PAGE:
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  • Apr 18, 2014
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Marine legacy for Tsang?

PUBLISHED : Thursday, 22 April, 2010, 12:00am
UPDATED : Thursday, 22 April, 2010, 12:00am

The single most critical conservation issue in Hong Kong today is the devastated condition of our marine environment. Hong Kong has its own Dead Sea but, in our case, it is entirely man made.

This situation has come to pass principally because of overfishing, and the blame can be laid squarely at the door of Hong Kong's most ineffectual government department, the Agriculture, Fisheries and Conservation Department (AFCD). It is responsible for an industry that no longer exists (agriculture), another that it has done its best to destroy (fisheries) and a cause which it does not take very seriously (conservation).

Hong Kong had a thriving inshore fishery until the 1960s. The AFCD then lost sight of a fundamental truth, one which a citizen with any common sense could appreciate: the sustainability of an extractive industry like fishing depends on the health of fish stocks. Instead of limiting the fishing effort to the regenerative capacity of our stocks, the AFCD subsidised an immense increase in the fish-catching ability of our fishermen through upgrading of boats, gear and technology, and fuel subsidies. The result was that our inshore stocks were fished out in very short order.

The AFCD's Fisheries Branch, whose role is 'to promote the development of the fisheries industry and sustainable use of fisheries resources', oversaw the plunder of local fish stocks and the near collapse of one of our most productive industries. It is one of the most scandalous and egregious failures of our administration.

Twelve years have passed since a 1998 AFCD-commissioned consultant's report concluded that Hong Kong's fish stocks were in a 'critical state' and recommended 'urgent action to rescue fish stocks'. Today, we are still waiting for effective policy, still waiting for urgent action. Fishing is a free-for-all - there are no restrictions on who can fish or how much can be caught. There is no licensing system for commercial fishermen. The director of the AFCD is, at the same time, the director of the Fish Marketing Board - the same person responsible for exploitation and marketing of marine resources is also responsible for preservation of those resources. Gamekeeper by day, poacher by night!

There are many problems in Hong Kong which need to be dealt with, and examples of inertia abound. Some of these problems are not adequately appreciated by the government. Others are well understood, but intractable. Our fisheries crisis fits neither of these categories; it is well understood by the government, and the solutions are equally obvious.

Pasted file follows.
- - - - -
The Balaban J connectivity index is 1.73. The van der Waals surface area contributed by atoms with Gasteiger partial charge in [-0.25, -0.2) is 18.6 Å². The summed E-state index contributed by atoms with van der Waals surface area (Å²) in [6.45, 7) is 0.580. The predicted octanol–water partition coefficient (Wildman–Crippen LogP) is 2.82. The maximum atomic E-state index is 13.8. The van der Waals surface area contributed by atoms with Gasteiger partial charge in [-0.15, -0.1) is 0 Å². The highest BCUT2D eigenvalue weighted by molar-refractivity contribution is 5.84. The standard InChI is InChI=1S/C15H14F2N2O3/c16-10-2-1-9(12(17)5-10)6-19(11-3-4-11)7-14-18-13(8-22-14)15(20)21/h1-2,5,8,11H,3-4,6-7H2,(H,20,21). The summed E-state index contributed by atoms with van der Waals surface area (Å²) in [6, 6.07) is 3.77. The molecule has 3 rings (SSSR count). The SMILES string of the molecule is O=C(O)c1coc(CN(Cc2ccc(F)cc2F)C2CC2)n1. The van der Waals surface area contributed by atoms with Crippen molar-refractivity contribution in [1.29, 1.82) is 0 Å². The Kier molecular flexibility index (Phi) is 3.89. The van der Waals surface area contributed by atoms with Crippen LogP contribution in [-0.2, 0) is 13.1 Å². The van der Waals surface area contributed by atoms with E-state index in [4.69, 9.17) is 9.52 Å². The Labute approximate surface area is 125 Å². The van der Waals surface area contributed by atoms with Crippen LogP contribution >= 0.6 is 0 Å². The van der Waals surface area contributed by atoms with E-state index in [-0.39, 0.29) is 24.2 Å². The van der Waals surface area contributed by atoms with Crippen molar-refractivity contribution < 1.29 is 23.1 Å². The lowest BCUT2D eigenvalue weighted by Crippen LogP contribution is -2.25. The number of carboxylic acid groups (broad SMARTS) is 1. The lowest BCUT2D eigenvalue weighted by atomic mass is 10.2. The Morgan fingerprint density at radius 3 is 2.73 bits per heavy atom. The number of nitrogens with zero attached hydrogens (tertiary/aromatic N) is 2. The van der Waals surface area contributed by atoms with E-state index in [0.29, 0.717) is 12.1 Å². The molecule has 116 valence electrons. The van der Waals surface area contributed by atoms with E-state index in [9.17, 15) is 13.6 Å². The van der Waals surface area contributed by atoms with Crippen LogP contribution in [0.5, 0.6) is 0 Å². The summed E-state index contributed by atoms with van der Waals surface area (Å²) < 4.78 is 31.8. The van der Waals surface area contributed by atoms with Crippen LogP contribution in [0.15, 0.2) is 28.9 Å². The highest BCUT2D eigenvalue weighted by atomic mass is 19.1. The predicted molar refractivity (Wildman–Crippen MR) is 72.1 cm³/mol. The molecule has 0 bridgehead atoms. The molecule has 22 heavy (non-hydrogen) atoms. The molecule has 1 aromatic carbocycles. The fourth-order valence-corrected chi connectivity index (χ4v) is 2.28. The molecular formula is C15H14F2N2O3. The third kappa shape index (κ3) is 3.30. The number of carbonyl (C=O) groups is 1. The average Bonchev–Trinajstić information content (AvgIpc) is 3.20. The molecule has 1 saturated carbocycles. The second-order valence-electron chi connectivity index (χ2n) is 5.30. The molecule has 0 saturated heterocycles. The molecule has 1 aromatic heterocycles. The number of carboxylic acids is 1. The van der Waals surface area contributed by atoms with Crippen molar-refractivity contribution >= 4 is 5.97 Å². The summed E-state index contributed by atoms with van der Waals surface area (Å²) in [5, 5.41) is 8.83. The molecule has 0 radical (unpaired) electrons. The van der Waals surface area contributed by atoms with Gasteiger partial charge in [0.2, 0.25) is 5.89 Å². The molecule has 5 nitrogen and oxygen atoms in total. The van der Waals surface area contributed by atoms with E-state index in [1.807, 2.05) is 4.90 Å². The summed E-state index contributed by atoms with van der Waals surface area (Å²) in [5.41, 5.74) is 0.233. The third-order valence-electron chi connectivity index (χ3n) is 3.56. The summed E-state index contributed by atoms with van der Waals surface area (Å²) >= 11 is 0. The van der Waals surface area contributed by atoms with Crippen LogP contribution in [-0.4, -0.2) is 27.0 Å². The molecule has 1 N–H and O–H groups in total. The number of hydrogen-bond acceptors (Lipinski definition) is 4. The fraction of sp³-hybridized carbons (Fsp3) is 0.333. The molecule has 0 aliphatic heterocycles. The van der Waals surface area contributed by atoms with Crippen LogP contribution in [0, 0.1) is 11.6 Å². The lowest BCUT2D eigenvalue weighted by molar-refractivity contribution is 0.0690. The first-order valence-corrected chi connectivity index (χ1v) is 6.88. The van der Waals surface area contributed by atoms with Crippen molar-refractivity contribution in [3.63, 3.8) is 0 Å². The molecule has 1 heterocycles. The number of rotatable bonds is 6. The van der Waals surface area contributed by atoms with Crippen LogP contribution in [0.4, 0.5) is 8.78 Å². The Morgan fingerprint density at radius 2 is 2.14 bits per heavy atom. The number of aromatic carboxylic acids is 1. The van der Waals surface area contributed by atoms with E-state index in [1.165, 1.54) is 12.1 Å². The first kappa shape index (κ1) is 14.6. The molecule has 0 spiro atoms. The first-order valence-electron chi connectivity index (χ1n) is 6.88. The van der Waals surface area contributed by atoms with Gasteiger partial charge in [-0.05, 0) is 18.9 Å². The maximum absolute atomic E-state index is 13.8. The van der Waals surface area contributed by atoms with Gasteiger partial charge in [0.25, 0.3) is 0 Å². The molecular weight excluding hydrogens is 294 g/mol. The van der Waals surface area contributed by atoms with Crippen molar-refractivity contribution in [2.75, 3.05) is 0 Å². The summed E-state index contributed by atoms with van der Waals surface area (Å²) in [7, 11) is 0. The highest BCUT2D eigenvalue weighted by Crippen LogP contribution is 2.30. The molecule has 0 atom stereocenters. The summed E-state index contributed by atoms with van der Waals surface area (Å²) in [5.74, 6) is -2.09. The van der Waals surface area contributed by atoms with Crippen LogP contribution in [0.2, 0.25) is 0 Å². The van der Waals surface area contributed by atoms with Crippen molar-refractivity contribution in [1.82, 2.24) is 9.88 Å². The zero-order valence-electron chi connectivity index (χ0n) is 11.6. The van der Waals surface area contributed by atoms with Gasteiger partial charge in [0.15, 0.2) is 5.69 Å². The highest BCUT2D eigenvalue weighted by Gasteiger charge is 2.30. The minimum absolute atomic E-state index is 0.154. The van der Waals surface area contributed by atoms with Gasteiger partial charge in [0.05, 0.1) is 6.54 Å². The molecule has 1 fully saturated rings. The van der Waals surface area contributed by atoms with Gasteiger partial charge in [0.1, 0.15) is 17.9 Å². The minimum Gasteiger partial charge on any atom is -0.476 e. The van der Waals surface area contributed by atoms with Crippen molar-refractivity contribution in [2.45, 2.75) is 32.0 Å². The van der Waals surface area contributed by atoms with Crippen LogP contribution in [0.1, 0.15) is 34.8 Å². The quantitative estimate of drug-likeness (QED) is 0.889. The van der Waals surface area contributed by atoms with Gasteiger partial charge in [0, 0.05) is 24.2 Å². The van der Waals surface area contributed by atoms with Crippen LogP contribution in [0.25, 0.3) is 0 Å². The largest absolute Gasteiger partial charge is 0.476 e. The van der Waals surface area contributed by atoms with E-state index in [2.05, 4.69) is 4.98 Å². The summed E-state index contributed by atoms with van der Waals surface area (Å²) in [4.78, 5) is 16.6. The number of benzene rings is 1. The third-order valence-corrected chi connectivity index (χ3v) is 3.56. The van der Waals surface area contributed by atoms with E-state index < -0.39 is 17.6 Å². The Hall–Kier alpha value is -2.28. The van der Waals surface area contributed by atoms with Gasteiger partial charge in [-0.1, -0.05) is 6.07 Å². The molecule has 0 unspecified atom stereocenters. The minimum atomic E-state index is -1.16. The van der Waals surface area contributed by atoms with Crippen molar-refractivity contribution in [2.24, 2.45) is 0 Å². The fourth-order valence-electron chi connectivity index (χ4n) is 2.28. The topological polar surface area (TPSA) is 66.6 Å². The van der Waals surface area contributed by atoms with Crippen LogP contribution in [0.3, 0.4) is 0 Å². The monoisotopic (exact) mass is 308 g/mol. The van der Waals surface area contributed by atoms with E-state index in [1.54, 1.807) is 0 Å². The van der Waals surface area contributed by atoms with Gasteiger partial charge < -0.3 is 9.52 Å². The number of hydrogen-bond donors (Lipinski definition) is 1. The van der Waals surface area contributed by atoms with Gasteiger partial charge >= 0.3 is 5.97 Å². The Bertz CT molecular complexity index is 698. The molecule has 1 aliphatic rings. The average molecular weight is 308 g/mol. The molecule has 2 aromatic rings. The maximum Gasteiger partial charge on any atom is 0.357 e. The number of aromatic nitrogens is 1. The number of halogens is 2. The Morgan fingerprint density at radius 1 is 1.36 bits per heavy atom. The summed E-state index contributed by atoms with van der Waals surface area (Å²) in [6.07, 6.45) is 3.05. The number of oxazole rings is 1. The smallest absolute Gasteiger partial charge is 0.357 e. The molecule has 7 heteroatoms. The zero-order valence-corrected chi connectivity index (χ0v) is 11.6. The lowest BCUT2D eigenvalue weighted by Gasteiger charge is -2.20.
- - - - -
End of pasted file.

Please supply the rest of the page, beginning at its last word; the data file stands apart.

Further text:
And so I come to my proposal for Chief Executive Donald Tsang Yam-kuen: here is a real opportunity for you to leave something for posterity, something that will forever be associated with your name.

Hong Kong's country parks programme was initiated by the then-governor Murray Maclehose, in 1972. Today, our country parks are universally recognised as one of the glories of Hong Kong. The fact that a metropolis of some 7 million people has set aside more than 40 per cent of its land area for wilderness is unique and unprecedented.

Imagine, Mr Tsang, if you were to set aside 40 per cent of our waters as a marine sanctuary, off limits to fishing but open to divers and snorkellers from Hong Kong and further afield to enjoy its abundant marine life.

Too ambitious? In 2005, the then-secretary for planning, environment and lands formed a high-level working group 'to formulate the environmental policy of Hong Kong for the next century'. This group, which was chaired by the distinguished professor, K. C. Lam, and comprised 'concerned citizens, representatives from environmental groups, professionals and academics', recommended major strategic proposals. Among them was to 'Espouse a vision of turning the whole HK waters into a 'marine park' for protecting spawning and juvenile fish which would eventually disperse to help sustain offshore fisheries, and to establish a comprehensive ban on all commercial fishing activities in HK waters (Top Priority)'. [My emphasis].

Compared to placing more than 40 per cent of Hong Kong's most valuable commodity - land - off limits for development, a policy of placing 40 per cent of our waters off limits to fishing is surely something simpler. It would require the government to say to our few remaining inshore fishermen: 'Sorry chaps, time's up. We are entrusted to look after the public good, and we need to take the seas back under our care. Take this very generous financial compensation to leave the fishing industry, and please consider joining the new Donald Tsang Marine Sanctuary Service as guides or wardens.'

The government has had 12 years to gather the courage to say this. It's time it took the plunge. In this International Year of Biodiversity, Hong Kong could make a statement that would ripple around the world, and take a bold step towards better stewardship of our planet.

Markus Shaw is a businessman and environmentalist

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